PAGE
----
the state of miserable suspense in which Titmouse did not attempt to interrupt him. Mr. Gammon had thought fit to leave him;

“What have you been gossiping about, I say that surely all this was enough for sir?"

him to bear without having to encounter at Something that he wanted to say to me, night, as he did, on his return to his lodgsir."

ings, his blustering landlady, who vowed Impudence !-do you suppose I don't that if she sold him out and out, she'd be see your impertinence? I insist, sir, in put off no longer—and his pertinacious and knowing what all this gossiping with that melancholy tailor, who, with sallow unfellow has been about?

shaven face, told him of five children at “Then you won't know, sir,” replied home, all ill of the small-pox, and his wife Titmouse, doggedly; returning to his usual in an hospital-and he implored a payment station behind the counter.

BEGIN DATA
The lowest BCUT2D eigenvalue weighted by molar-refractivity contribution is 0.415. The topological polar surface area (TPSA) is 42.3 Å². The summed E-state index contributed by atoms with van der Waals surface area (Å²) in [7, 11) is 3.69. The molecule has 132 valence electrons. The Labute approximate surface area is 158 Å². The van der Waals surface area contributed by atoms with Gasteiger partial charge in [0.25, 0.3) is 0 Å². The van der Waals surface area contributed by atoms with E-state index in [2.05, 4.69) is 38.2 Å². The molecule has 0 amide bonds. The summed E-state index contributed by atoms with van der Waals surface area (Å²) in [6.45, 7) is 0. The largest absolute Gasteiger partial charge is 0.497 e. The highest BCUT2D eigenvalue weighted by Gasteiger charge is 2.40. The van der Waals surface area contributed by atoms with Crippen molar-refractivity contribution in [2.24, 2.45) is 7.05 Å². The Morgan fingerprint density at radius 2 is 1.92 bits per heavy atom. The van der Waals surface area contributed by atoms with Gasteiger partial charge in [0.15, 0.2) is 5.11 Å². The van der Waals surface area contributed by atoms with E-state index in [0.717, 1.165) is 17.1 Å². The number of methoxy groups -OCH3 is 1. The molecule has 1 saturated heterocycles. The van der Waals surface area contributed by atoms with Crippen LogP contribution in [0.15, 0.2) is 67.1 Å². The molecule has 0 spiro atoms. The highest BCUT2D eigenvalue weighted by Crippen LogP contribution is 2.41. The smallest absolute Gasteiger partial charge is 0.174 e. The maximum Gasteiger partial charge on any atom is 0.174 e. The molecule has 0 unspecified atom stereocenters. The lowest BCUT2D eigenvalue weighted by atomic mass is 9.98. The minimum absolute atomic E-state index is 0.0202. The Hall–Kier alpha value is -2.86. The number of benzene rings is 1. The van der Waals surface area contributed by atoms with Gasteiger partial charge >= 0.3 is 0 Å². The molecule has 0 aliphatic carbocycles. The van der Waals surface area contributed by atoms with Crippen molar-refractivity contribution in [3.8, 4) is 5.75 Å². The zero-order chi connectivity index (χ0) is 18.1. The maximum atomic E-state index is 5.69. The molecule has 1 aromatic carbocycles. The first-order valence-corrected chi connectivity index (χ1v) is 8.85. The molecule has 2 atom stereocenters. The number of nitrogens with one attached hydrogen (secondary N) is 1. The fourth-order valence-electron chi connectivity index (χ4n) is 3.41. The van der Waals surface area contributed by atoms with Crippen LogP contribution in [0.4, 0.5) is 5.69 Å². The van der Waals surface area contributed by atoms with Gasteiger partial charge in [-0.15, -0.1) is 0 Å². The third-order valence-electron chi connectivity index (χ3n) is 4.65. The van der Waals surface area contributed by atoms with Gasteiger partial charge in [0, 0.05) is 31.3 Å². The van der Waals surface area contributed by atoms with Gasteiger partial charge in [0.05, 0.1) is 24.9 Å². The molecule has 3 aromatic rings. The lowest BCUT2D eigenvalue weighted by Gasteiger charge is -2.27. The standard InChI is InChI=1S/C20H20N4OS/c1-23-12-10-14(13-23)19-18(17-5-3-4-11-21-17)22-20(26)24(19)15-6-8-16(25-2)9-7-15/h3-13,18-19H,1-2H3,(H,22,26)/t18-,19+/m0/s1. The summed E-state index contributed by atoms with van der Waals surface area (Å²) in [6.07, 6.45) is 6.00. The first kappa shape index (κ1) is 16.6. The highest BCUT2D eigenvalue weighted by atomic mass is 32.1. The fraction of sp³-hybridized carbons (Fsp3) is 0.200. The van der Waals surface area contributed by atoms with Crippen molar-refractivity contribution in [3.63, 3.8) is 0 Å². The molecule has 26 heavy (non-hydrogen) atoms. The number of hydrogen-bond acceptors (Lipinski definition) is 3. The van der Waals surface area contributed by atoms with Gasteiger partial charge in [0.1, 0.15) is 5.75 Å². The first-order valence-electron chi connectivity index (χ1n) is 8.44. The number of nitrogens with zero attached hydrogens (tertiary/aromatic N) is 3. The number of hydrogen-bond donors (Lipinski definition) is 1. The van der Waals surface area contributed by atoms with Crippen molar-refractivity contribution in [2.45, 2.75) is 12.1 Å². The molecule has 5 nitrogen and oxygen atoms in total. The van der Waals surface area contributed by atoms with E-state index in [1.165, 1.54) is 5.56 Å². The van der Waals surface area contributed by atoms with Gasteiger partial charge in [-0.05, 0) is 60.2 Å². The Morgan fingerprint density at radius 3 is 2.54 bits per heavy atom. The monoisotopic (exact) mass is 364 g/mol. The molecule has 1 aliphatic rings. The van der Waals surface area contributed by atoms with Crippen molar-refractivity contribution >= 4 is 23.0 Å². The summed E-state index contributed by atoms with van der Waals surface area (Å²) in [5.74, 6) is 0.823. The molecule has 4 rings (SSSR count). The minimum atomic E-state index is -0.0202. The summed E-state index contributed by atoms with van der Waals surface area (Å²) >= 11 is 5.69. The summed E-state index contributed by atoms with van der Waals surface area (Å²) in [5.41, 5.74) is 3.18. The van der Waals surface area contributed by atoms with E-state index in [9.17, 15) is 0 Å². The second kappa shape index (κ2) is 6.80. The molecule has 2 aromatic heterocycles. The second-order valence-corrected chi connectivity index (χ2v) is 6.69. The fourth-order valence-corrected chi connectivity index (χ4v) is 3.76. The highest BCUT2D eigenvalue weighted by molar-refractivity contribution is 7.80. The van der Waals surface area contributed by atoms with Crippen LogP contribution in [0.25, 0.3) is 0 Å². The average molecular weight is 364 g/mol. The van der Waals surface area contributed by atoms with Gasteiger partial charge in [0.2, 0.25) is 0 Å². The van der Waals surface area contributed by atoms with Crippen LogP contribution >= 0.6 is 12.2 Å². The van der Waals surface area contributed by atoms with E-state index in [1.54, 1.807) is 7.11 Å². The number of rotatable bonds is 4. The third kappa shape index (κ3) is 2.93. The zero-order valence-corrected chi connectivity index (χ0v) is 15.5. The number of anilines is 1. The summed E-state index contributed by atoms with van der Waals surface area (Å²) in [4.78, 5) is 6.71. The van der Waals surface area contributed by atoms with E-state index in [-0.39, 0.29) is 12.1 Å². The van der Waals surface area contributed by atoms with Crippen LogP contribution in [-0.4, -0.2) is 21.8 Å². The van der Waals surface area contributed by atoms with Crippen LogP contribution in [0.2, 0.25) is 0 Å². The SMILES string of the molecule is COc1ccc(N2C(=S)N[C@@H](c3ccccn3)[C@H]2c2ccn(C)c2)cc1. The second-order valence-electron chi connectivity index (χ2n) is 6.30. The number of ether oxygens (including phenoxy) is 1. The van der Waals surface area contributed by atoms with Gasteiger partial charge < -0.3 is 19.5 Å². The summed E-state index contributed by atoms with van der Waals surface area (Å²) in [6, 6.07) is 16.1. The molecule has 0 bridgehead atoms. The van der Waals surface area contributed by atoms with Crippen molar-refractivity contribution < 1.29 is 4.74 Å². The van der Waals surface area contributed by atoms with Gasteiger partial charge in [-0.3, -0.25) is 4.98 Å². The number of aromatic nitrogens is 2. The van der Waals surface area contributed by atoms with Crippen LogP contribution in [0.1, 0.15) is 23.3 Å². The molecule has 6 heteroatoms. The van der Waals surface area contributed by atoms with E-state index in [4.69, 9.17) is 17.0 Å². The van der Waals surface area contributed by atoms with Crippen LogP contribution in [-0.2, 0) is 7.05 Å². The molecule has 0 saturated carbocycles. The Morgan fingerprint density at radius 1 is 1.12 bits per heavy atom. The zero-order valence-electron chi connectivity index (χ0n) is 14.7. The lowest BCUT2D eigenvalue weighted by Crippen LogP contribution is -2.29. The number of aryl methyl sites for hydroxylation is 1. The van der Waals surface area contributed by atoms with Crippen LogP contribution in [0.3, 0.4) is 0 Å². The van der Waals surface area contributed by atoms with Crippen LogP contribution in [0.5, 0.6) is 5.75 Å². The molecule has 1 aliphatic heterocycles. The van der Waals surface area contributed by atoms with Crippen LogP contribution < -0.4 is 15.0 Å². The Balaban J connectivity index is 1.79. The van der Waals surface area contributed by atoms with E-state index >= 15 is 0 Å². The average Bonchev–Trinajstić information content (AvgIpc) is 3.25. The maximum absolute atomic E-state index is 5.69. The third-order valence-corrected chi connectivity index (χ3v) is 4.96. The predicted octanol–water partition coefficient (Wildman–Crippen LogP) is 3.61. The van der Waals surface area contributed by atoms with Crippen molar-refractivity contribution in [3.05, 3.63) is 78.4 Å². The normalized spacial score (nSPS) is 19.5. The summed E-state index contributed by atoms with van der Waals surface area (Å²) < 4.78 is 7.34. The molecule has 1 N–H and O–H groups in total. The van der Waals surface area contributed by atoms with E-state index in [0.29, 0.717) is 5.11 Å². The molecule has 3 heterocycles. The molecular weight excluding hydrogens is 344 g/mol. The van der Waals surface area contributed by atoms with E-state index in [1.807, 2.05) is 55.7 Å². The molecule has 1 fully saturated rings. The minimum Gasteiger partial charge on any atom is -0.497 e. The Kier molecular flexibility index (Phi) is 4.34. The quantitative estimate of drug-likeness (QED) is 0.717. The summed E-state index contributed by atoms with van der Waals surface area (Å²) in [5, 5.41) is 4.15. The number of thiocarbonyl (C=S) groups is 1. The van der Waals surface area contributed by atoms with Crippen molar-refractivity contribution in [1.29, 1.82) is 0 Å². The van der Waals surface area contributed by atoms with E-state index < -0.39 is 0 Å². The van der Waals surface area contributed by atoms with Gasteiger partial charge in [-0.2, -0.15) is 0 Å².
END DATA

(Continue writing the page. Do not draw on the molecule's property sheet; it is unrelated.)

on account. This sufferer succeeded in “ You won't!!"

squeezing out of Titmouse seven shillings "No, sir, you shan't know a single word on account, and his landlady extorted ten; about it."

which staved off a distress-direful word“Shan't know a single word about it! for some week or two longer; and so they My God! Do you know whom you're left him in the possession of eight shillings, talking to, sir? Do you really know who or so, to last till next quarter-day. He I am, sir ? whom you are speaking to, sighed heavily, barred his door, and sat sir?"

down opposite his little table, on which was “Mr. Tagrag, I presume, of the firm of nothing but a solitary thin candle, and on Dowlas, Tagrag & Co."-one or two of which his eyes rested unconsciously, till his companions near him, almost turned pale the stench of it, burning right down in the at the audacity he was displaying. socket, roused him from his wretched revery.